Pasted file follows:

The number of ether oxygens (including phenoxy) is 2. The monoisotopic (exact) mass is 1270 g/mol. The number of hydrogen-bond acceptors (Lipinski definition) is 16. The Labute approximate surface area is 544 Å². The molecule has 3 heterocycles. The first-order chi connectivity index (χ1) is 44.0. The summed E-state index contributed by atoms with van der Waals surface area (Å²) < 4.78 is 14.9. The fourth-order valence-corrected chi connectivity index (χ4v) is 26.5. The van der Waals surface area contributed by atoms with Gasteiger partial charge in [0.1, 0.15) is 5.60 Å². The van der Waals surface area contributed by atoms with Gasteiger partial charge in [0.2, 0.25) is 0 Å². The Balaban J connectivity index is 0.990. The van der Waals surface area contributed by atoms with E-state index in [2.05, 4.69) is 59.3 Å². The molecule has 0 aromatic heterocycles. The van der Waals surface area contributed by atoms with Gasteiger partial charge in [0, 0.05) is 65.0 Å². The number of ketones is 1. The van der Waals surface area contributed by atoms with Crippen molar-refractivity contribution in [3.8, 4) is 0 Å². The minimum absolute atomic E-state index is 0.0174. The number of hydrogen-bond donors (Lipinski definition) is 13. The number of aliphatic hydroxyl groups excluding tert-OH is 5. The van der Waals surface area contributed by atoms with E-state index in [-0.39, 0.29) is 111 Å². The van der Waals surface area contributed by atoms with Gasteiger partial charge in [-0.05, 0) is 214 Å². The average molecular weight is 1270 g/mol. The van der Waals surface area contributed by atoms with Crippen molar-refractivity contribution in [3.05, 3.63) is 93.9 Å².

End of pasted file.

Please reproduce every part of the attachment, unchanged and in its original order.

The number of ether oxygens (including phenoxy) is 2. The monoisotopic (exact) mass is 1270 g/mol. The number of hydrogen-bond acceptors (Lipinski definition) is 16. The Labute approximate surface area is 544 Å². The molecule has 3 heterocycles. The first-order chi connectivity index (χ1) is 44.0. The summed E-state index contributed by atoms with van der Waals surface area (Å²) < 4.78 is 14.9. The fourth-order valence-corrected chi connectivity index (χ4v) is 26.5. The van der Waals surface area contributed by atoms with Gasteiger partial charge in [0.1, 0.15) is 5.60 Å². The van der Waals surface area contributed by atoms with Gasteiger partial charge in [0.2, 0.25) is 0 Å². The Balaban J connectivity index is 0.990. The van der Waals surface area contributed by atoms with E-state index in [2.05, 4.69) is 59.3 Å². The molecule has 0 aromatic heterocycles. The van der Waals surface area contributed by atoms with Gasteiger partial charge in [0, 0.05) is 65.0 Å². The number of ketones is 1. The van der Waals surface area contributed by atoms with Crippen molar-refractivity contribution in [3.8, 4) is 0 Å². The minimum absolute atomic E-state index is 0.0174. The number of hydrogen-bond donors (Lipinski definition) is 13. The number of aliphatic hydroxyl groups excluding tert-OH is 5. The van der Waals surface area contributed by atoms with E-state index in [-0.39, 0.29) is 111 Å². The van der Waals surface area contributed by atoms with Gasteiger partial charge in [-0.05, 0) is 214 Å². The average molecular weight is 1270 g/mol. The van der Waals surface area contributed by atoms with Crippen molar-refractivity contribution in [3.05, 3.63) is 93.9 Å².